Dorstenia foetida Schweinf.
Foetid Dorstenia, Grendelion, Shield Flower
Dorstenia foetida subsp. foetida
The native range of Dorstenia foetida is from Eastern Africa (Tanzania, Kenya, Somalia, and Ethiopia) to Arabia (Yemen, Oman, and Saudi Arabia). It occurs in deciduous and succulent bushland, open places, and rock outcrops.
Dorstenia foetida is a small succulent with a thick erect stem, unbranched or with several branches with pronounced scars of leaves, stipules, and inflorescences. It is a very variable species, especially in the shape and size of the leaves, length of petioles, and stipules. The stem is dark green to mahogany-colored with peeling bark in older plants and can grow up to 16 inches (40 cm) tall and 6 inches (15 cm) in diameter. The leaves are light green to grayish-green and crowded at the top of stems and branches. They are oblong to narrowly lanceolate or elliptic, measuring up to 5.6 inches (14 cm) long and 0.8 inches (2 cm) wide.
The flowers are small, grayish or green, reaching up to 0.8 inches (2 cm) across. The solitary disc-shaped flower-like structures are actually fruiting bodies called hypanthodiums, consisting of many minuscule flowers. They are usually grayish or green or sometimes orange or pinkish and measure up to 0.6 inches (1.5 cm) in diameter, excluding appendages.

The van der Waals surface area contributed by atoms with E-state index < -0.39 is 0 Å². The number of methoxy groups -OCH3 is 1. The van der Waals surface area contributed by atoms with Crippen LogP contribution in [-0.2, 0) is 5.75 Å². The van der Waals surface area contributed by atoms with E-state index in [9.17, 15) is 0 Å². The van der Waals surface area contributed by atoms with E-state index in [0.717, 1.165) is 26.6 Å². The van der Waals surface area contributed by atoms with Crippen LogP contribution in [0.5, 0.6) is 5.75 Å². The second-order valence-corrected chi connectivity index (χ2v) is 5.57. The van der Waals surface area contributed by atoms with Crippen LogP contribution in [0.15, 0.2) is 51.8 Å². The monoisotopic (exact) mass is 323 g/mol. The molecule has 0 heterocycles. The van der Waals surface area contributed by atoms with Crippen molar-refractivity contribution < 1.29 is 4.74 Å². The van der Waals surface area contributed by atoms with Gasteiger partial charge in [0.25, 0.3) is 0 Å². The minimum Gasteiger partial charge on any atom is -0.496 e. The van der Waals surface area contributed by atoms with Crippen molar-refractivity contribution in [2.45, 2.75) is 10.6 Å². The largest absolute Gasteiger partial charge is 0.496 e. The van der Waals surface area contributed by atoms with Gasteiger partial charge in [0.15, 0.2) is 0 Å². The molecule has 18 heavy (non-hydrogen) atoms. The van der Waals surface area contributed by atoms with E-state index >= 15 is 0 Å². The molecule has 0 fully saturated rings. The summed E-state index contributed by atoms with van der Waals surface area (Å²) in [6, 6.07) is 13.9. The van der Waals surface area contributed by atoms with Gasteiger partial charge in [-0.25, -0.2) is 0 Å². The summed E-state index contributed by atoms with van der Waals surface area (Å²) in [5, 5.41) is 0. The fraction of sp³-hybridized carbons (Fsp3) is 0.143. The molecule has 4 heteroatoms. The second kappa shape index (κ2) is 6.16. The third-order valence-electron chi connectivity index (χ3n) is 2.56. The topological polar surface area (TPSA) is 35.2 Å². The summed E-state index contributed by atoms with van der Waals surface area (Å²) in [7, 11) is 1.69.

USDA hardiness zones 10b to 11b: from 35 °F (+1.7 °C) to 50 °F (+10 °C).
How to Grow and Care
Dorstenias are warm-loving plants that need a bit more water than regular succulents. They need a well-drained potting mix, and their water needs vary depending on the season of the year. Water your Dorstenias regularly to abundant from spring to fall. Allow the soil to dry slightly between watering, but ensure they never dry out completely. These plants tend to go at least partially dormant during the winter months. During this period, water them very little. Giving plants a warm, sunny position can result in beautiful, compact growing plants. It is recommended to fertilize plants occasionally during their growing period with a high potash and phosphorus fertilizer.
The spring weather, with a high-temperature swing between the day and night hours and pretty frequent rains, can favor the development of fungus diseases, which should be treated preemptively with a systemic fungicide.
Dorstenias are generally propagated by seed. Many species are self-fertile. Their seeds are expelled explosively from the mature seed heads and are liable to populate pots several feet away. They can also be propagated by cuttings.
Learn more at How to Grow and Care for Dorstenia.
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